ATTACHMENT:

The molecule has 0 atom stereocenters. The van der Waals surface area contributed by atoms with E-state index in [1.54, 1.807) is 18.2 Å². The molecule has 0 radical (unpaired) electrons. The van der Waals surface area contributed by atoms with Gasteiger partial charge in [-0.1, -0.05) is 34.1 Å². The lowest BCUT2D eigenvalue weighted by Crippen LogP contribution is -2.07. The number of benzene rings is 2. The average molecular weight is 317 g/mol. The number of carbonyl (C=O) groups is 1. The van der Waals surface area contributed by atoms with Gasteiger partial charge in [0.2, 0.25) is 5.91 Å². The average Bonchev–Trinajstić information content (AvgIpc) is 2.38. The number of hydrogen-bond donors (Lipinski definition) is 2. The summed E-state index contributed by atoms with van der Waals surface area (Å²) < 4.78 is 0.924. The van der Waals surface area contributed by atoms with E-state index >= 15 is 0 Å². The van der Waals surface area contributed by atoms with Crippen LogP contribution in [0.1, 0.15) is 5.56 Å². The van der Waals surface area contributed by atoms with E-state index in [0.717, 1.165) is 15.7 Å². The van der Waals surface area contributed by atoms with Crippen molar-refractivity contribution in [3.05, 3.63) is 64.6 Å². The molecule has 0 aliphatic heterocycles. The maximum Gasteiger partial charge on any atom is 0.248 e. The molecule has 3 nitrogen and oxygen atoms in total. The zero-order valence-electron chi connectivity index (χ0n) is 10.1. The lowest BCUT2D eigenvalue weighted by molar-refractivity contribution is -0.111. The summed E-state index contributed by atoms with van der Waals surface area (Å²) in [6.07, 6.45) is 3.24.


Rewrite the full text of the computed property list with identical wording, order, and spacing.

The molecule has 0 atom stereocenters. The van der Waals surface area contributed by atoms with E-state index in [1.54, 1.807) is 18.2 Å². The molecule has 0 radical (unpaired) electrons. The van der Waals surface area contributed by atoms with Gasteiger partial charge in [-0.1, -0.05) is 34.1 Å². The lowest BCUT2D eigenvalue weighted by Crippen LogP contribution is -2.07. The number of benzene rings is 2. The average molecular weight is 317 g/mol. The number of carbonyl (C=O) groups is 1. The van der Waals surface area contributed by atoms with Gasteiger partial charge in [0.2, 0.25) is 5.91 Å². The average Bonchev–Trinajstić information content (AvgIpc) is 2.38. The number of hydrogen-bond donors (Lipinski definition) is 2. The summed E-state index contributed by atoms with van der Waals surface area (Å²) < 4.78 is 0.924. The van der Waals surface area contributed by atoms with E-state index >= 15 is 0 Å². The van der Waals surface area contributed by atoms with Crippen LogP contribution in [0.1, 0.15) is 5.56 Å². The van der Waals surface area contributed by atoms with E-state index in [0.717, 1.165) is 15.7 Å². The van der Waals surface area contributed by atoms with Crippen molar-refractivity contribution in [3.05, 3.63) is 64.6 Å². The molecule has 0 aliphatic heterocycles. The maximum Gasteiger partial charge on any atom is 0.248 e. The molecule has 3 nitrogen and oxygen atoms in total. The zero-order valence-electron chi connectivity index (χ0n) is 10.1. The lowest BCUT2D eigenvalue weighted by molar-refractivity contribution is -0.111. The summed E-state index contributed by atoms with van der Waals surface area (Å²) in [6.07, 6.45) is 3.24.